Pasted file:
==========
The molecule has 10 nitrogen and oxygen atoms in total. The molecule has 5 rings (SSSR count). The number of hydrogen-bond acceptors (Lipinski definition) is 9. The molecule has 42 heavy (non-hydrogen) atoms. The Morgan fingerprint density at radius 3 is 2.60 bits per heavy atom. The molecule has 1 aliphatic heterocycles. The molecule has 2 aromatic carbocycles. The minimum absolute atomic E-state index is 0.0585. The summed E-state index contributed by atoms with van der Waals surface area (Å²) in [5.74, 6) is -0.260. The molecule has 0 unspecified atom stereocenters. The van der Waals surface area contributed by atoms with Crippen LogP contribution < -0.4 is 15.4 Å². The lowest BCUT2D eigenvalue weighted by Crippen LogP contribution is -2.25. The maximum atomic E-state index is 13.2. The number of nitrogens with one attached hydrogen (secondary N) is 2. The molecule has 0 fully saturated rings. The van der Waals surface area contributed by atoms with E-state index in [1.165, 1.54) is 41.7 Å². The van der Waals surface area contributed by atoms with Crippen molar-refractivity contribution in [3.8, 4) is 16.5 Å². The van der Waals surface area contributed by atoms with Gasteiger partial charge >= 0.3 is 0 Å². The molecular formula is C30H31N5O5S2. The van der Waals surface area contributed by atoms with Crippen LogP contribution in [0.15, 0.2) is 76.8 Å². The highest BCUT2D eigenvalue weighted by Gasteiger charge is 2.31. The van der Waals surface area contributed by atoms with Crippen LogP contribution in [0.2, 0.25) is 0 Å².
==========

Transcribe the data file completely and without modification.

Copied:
The molecule has 10 nitrogen and oxygen atoms in total. The molecule has 5 rings (SSSR count). The number of hydrogen-bond acceptors (Lipinski definition) is 9. The molecule has 42 heavy (non-hydrogen) atoms. The Morgan fingerprint density at radius 3 is 2.60 bits per heavy atom. The molecule has 1 aliphatic heterocycles. The molecule has 2 aromatic carbocycles. The minimum absolute atomic E-state index is 0.0585. The summed E-state index contributed by atoms with van der Waals surface area (Å²) in [5.74, 6) is -0.260. The molecule has 0 unspecified atom stereocenters. The van der Waals surface area contributed by atoms with Crippen LogP contribution < -0.4 is 15.4 Å². The lowest BCUT2D eigenvalue weighted by Crippen LogP contribution is -2.25. The maximum atomic E-state index is 13.2. The number of nitrogens with one attached hydrogen (secondary N) is 2. The molecule has 0 fully saturated rings. The van der Waals surface area contributed by atoms with E-state index in [1.165, 1.54) is 41.7 Å². The van der Waals surface area contributed by atoms with Crippen molar-refractivity contribution in [3.8, 4) is 16.5 Å². The van der Waals surface area contributed by atoms with Gasteiger partial charge >= 0.3 is 0 Å². The molecular formula is C30H31N5O5S2. The van der Waals surface area contributed by atoms with Crippen LogP contribution in [0.15, 0.2) is 76.8 Å². The highest BCUT2D eigenvalue weighted by Gasteiger charge is 2.31. The van der Waals surface area contributed by atoms with Crippen LogP contribution in [0.2, 0.25) is 0 Å².